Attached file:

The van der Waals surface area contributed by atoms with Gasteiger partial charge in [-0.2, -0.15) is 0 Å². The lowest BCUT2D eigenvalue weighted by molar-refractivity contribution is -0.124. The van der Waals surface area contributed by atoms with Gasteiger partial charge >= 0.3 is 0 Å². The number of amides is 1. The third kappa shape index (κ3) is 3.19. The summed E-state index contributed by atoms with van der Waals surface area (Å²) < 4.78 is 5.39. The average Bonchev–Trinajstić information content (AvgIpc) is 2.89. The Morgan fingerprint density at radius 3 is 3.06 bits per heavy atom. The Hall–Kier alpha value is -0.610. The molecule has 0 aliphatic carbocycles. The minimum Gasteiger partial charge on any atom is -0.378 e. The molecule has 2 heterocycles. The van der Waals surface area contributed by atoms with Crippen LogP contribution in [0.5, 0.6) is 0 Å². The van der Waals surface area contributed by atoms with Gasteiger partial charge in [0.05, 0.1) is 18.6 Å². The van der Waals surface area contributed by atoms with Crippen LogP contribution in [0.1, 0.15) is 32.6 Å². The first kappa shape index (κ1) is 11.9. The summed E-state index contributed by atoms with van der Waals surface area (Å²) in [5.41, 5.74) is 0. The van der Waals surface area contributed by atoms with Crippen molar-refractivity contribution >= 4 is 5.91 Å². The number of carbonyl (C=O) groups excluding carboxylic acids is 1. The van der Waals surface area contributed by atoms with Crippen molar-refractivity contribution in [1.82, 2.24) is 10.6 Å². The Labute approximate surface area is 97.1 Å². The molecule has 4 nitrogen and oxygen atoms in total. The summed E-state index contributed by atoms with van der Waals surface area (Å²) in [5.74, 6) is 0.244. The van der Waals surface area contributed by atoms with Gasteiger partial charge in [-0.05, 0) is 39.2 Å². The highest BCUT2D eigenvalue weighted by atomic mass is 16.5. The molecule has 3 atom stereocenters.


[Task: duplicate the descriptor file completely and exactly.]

The van der Waals surface area contributed by atoms with Gasteiger partial charge in [-0.2, -0.15) is 0 Å². The lowest BCUT2D eigenvalue weighted by molar-refractivity contribution is -0.124. The van der Waals surface area contributed by atoms with Gasteiger partial charge >= 0.3 is 0 Å². The number of amides is 1. The third kappa shape index (κ3) is 3.19. The summed E-state index contributed by atoms with van der Waals surface area (Å²) < 4.78 is 5.39. The average Bonchev–Trinajstić information content (AvgIpc) is 2.89. The Morgan fingerprint density at radius 3 is 3.06 bits per heavy atom. The Hall–Kier alpha value is -0.610. The molecule has 0 aliphatic carbocycles. The minimum Gasteiger partial charge on any atom is -0.378 e. The molecule has 2 heterocycles. The van der Waals surface area contributed by atoms with Crippen LogP contribution in [0.5, 0.6) is 0 Å². The van der Waals surface area contributed by atoms with Gasteiger partial charge in [0.05, 0.1) is 18.6 Å². The van der Waals surface area contributed by atoms with Crippen LogP contribution in [0.1, 0.15) is 32.6 Å². The first kappa shape index (κ1) is 11.9. The summed E-state index contributed by atoms with van der Waals surface area (Å²) in [5.41, 5.74) is 0. The van der Waals surface area contributed by atoms with Crippen molar-refractivity contribution >= 4 is 5.91 Å². The number of carbonyl (C=O) groups excluding carboxylic acids is 1. The van der Waals surface area contributed by atoms with Crippen molar-refractivity contribution in [1.82, 2.24) is 10.6 Å². The Labute approximate surface area is 97.1 Å². The molecule has 4 nitrogen and oxygen atoms in total. The summed E-state index contributed by atoms with van der Waals surface area (Å²) in [5.74, 6) is 0.244. The van der Waals surface area contributed by atoms with Gasteiger partial charge in [-0.05, 0) is 39.2 Å². The highest BCUT2D eigenvalue weighted by atomic mass is 16.5. The molecule has 3 atom stereocenters.